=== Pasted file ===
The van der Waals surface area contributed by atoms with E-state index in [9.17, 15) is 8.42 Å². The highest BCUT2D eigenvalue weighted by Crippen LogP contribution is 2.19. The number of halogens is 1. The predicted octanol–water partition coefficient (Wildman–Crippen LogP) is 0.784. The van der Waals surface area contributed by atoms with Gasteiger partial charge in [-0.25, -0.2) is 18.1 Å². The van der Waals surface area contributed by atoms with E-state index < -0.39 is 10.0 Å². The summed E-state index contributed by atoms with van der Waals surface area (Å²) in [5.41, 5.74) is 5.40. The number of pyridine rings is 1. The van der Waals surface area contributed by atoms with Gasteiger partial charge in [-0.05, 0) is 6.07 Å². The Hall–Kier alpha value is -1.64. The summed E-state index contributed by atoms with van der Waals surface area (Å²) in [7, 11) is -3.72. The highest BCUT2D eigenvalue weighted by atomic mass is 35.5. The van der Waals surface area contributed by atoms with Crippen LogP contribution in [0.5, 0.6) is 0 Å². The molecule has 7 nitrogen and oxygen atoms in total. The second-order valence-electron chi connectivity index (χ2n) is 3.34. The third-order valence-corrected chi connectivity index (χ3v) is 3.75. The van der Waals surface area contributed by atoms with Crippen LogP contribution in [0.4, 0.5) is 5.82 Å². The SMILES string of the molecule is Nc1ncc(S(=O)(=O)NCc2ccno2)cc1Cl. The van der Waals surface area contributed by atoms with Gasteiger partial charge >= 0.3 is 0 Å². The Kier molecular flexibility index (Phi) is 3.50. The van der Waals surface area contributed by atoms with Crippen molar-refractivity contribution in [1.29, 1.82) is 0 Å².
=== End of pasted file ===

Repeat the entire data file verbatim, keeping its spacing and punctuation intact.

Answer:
The van der Waals surface area contributed by atoms with E-state index in [9.17, 15) is 8.42 Å². The highest BCUT2D eigenvalue weighted by Crippen LogP contribution is 2.19. The number of halogens is 1. The predicted octanol–water partition coefficient (Wildman–Crippen LogP) is 0.784. The van der Waals surface area contributed by atoms with Gasteiger partial charge in [-0.25, -0.2) is 18.1 Å². The van der Waals surface area contributed by atoms with E-state index < -0.39 is 10.0 Å². The summed E-state index contributed by atoms with van der Waals surface area (Å²) in [5.41, 5.74) is 5.40. The number of pyridine rings is 1. The van der Waals surface area contributed by atoms with Gasteiger partial charge in [-0.05, 0) is 6.07 Å². The Hall–Kier alpha value is -1.64. The summed E-state index contributed by atoms with van der Waals surface area (Å²) in [7, 11) is -3.72. The highest BCUT2D eigenvalue weighted by atomic mass is 35.5. The van der Waals surface area contributed by atoms with Crippen LogP contribution in [0.5, 0.6) is 0 Å². The molecule has 7 nitrogen and oxygen atoms in total. The second-order valence-electron chi connectivity index (χ2n) is 3.34. The third-order valence-corrected chi connectivity index (χ3v) is 3.75. The van der Waals surface area contributed by atoms with Crippen LogP contribution in [0.4, 0.5) is 5.82 Å². The SMILES string of the molecule is Nc1ncc(S(=O)(=O)NCc2ccno2)cc1Cl. The van der Waals surface area contributed by atoms with Gasteiger partial charge >= 0.3 is 0 Å². The Kier molecular flexibility index (Phi) is 3.50. The van der Waals surface area contributed by atoms with Crippen molar-refractivity contribution in [1.29, 1.82) is 0 Å².